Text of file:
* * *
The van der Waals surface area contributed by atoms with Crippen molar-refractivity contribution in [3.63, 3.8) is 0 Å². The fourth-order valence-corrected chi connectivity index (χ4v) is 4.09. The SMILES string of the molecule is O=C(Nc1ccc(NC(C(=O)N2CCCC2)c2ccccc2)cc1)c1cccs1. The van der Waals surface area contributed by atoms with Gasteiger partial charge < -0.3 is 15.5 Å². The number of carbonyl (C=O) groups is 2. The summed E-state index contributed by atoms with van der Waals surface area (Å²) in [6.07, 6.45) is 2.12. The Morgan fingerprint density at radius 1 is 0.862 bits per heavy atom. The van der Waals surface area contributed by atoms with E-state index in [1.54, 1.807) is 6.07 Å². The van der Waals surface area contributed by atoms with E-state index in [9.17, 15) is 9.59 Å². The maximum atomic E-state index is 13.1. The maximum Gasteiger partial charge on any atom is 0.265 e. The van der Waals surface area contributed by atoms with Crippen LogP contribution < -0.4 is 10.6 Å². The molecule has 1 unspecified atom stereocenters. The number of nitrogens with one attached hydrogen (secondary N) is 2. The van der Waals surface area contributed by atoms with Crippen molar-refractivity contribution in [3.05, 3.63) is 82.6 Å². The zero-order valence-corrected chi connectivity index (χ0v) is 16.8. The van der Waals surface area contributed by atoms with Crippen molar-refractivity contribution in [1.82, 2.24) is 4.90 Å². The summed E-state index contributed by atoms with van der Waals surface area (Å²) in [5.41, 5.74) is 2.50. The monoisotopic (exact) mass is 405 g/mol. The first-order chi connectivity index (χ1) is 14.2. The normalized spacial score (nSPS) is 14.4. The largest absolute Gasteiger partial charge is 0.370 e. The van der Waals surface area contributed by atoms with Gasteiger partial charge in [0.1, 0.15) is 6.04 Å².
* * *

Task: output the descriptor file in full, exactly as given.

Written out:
The van der Waals surface area contributed by atoms with Crippen molar-refractivity contribution in [3.63, 3.8) is 0 Å². The fourth-order valence-corrected chi connectivity index (χ4v) is 4.09. The SMILES string of the molecule is O=C(Nc1ccc(NC(C(=O)N2CCCC2)c2ccccc2)cc1)c1cccs1. The van der Waals surface area contributed by atoms with Gasteiger partial charge < -0.3 is 15.5 Å². The number of carbonyl (C=O) groups is 2. The summed E-state index contributed by atoms with van der Waals surface area (Å²) in [6.07, 6.45) is 2.12. The Morgan fingerprint density at radius 1 is 0.862 bits per heavy atom. The van der Waals surface area contributed by atoms with E-state index in [1.54, 1.807) is 6.07 Å². The van der Waals surface area contributed by atoms with E-state index in [9.17, 15) is 9.59 Å². The maximum atomic E-state index is 13.1. The maximum Gasteiger partial charge on any atom is 0.265 e. The van der Waals surface area contributed by atoms with Crippen LogP contribution < -0.4 is 10.6 Å². The molecule has 1 unspecified atom stereocenters. The number of nitrogens with one attached hydrogen (secondary N) is 2. The van der Waals surface area contributed by atoms with Crippen molar-refractivity contribution in [3.05, 3.63) is 82.6 Å². The zero-order valence-corrected chi connectivity index (χ0v) is 16.8. The van der Waals surface area contributed by atoms with Crippen molar-refractivity contribution in [1.82, 2.24) is 4.90 Å². The summed E-state index contributed by atoms with van der Waals surface area (Å²) in [5.41, 5.74) is 2.50. The monoisotopic (exact) mass is 405 g/mol. The first-order chi connectivity index (χ1) is 14.2. The normalized spacial score (nSPS) is 14.4. The largest absolute Gasteiger partial charge is 0.370 e. The van der Waals surface area contributed by atoms with Gasteiger partial charge in [0.1, 0.15) is 6.04 Å².